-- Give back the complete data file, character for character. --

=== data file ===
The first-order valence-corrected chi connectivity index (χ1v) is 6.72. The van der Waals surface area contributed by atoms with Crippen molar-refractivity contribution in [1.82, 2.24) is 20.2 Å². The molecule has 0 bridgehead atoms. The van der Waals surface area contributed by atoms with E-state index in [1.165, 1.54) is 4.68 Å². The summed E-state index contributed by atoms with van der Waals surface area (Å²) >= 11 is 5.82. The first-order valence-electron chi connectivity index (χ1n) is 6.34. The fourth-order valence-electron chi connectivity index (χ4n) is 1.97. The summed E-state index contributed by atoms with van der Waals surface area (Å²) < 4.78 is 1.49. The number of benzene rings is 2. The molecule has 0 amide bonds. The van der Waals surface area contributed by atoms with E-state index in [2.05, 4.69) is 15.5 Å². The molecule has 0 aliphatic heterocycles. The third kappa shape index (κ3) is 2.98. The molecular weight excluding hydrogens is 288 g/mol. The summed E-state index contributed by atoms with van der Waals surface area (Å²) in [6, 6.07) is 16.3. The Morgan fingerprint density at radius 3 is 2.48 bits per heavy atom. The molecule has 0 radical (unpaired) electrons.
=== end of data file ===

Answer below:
The first-order valence-corrected chi connectivity index (χ1v) is 6.72. The van der Waals surface area contributed by atoms with Crippen molar-refractivity contribution in [1.82, 2.24) is 20.2 Å². The molecule has 0 bridgehead atoms. The van der Waals surface area contributed by atoms with E-state index in [1.165, 1.54) is 4.68 Å². The summed E-state index contributed by atoms with van der Waals surface area (Å²) >= 11 is 5.82. The first-order valence-electron chi connectivity index (χ1n) is 6.34. The fourth-order valence-electron chi connectivity index (χ4n) is 1.97. The summed E-state index contributed by atoms with van der Waals surface area (Å²) < 4.78 is 1.49. The number of benzene rings is 2. The molecule has 0 amide bonds. The van der Waals surface area contributed by atoms with E-state index in [2.05, 4.69) is 15.5 Å². The molecule has 0 aliphatic heterocycles. The third kappa shape index (κ3) is 2.98. The molecular weight excluding hydrogens is 288 g/mol. The summed E-state index contributed by atoms with van der Waals surface area (Å²) in [6, 6.07) is 16.3. The Morgan fingerprint density at radius 3 is 2.48 bits per heavy atom. The molecule has 0 radical (unpaired) electrons.